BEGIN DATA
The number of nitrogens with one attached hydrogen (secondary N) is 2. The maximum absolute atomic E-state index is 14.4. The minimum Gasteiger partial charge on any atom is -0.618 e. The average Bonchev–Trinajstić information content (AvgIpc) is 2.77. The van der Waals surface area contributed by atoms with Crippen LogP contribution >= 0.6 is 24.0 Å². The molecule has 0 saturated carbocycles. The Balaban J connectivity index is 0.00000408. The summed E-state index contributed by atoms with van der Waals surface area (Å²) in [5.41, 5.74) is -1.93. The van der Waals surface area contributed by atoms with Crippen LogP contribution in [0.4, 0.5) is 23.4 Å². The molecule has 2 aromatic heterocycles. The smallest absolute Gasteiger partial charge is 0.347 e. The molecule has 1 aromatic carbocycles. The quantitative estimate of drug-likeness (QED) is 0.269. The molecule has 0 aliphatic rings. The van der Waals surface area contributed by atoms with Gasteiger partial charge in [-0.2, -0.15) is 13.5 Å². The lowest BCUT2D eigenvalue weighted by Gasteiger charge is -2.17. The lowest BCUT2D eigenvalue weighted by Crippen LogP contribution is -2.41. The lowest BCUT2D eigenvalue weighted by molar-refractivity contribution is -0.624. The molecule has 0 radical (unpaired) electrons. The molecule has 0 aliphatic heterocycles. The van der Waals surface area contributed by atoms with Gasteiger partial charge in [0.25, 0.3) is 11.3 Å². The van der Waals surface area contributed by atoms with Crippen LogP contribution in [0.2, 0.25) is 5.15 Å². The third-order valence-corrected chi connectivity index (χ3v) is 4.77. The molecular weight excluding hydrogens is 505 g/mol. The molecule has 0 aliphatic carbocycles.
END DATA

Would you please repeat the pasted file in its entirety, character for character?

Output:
The number of nitrogens with one attached hydrogen (secondary N) is 2. The maximum absolute atomic E-state index is 14.4. The minimum Gasteiger partial charge on any atom is -0.618 e. The average Bonchev–Trinajstić information content (AvgIpc) is 2.77. The van der Waals surface area contributed by atoms with Crippen LogP contribution >= 0.6 is 24.0 Å². The molecule has 0 saturated carbocycles. The Balaban J connectivity index is 0.00000408. The summed E-state index contributed by atoms with van der Waals surface area (Å²) in [5.41, 5.74) is -1.93. The van der Waals surface area contributed by atoms with Crippen LogP contribution in [0.4, 0.5) is 23.4 Å². The molecule has 2 aromatic heterocycles. The smallest absolute Gasteiger partial charge is 0.347 e. The molecule has 1 aromatic carbocycles. The quantitative estimate of drug-likeness (QED) is 0.269. The molecule has 0 aliphatic rings. The van der Waals surface area contributed by atoms with Gasteiger partial charge in [-0.2, -0.15) is 13.5 Å². The lowest BCUT2D eigenvalue weighted by Gasteiger charge is -2.17. The lowest BCUT2D eigenvalue weighted by Crippen LogP contribution is -2.41. The lowest BCUT2D eigenvalue weighted by molar-refractivity contribution is -0.624. The molecule has 0 radical (unpaired) electrons. The molecule has 0 aliphatic heterocycles. The van der Waals surface area contributed by atoms with Gasteiger partial charge in [0.25, 0.3) is 11.3 Å². The van der Waals surface area contributed by atoms with Crippen LogP contribution in [0.2, 0.25) is 5.15 Å². The third-order valence-corrected chi connectivity index (χ3v) is 4.77. The molecular weight excluding hydrogens is 505 g/mol. The molecule has 0 aliphatic carbocycles.